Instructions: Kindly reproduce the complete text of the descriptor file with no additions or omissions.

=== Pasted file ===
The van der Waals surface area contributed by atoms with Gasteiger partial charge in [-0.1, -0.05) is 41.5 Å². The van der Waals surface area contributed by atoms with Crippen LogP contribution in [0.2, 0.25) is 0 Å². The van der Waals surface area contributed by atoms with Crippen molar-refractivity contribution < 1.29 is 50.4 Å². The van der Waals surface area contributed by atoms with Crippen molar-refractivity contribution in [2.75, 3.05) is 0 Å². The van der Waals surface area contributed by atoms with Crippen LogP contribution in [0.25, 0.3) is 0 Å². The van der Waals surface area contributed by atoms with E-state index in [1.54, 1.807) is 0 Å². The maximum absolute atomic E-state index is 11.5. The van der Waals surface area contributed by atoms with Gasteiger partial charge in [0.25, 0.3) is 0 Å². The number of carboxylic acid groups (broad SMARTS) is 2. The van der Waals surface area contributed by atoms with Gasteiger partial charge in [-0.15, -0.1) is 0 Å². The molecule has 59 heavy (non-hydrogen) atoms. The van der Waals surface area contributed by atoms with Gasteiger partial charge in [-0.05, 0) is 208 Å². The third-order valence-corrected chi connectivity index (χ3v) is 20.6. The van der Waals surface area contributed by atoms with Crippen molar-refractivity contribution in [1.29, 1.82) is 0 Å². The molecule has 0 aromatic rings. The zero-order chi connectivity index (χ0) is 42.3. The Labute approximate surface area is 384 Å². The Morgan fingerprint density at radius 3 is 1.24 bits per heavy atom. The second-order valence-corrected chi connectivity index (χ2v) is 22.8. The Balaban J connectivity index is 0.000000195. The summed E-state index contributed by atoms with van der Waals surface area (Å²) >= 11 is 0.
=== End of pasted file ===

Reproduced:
The van der Waals surface area contributed by atoms with Gasteiger partial charge in [-0.1, -0.05) is 41.5 Å². The van der Waals surface area contributed by atoms with Crippen LogP contribution in [0.2, 0.25) is 0 Å². The van der Waals surface area contributed by atoms with Crippen molar-refractivity contribution < 1.29 is 50.4 Å². The van der Waals surface area contributed by atoms with Crippen molar-refractivity contribution in [2.75, 3.05) is 0 Å². The van der Waals surface area contributed by atoms with Crippen LogP contribution in [0.25, 0.3) is 0 Å². The van der Waals surface area contributed by atoms with E-state index in [1.54, 1.807) is 0 Å². The maximum absolute atomic E-state index is 11.5. The van der Waals surface area contributed by atoms with Gasteiger partial charge in [0.25, 0.3) is 0 Å². The number of carboxylic acid groups (broad SMARTS) is 2. The van der Waals surface area contributed by atoms with Gasteiger partial charge in [-0.15, -0.1) is 0 Å². The molecule has 59 heavy (non-hydrogen) atoms. The van der Waals surface area contributed by atoms with Gasteiger partial charge in [-0.05, 0) is 208 Å². The third-order valence-corrected chi connectivity index (χ3v) is 20.6. The van der Waals surface area contributed by atoms with Crippen molar-refractivity contribution in [1.29, 1.82) is 0 Å². The molecule has 0 aromatic rings. The zero-order chi connectivity index (χ0) is 42.3. The Labute approximate surface area is 384 Å². The Morgan fingerprint density at radius 3 is 1.24 bits per heavy atom. The second-order valence-corrected chi connectivity index (χ2v) is 22.8. The Balaban J connectivity index is 0.000000195. The summed E-state index contributed by atoms with van der Waals surface area (Å²) >= 11 is 0.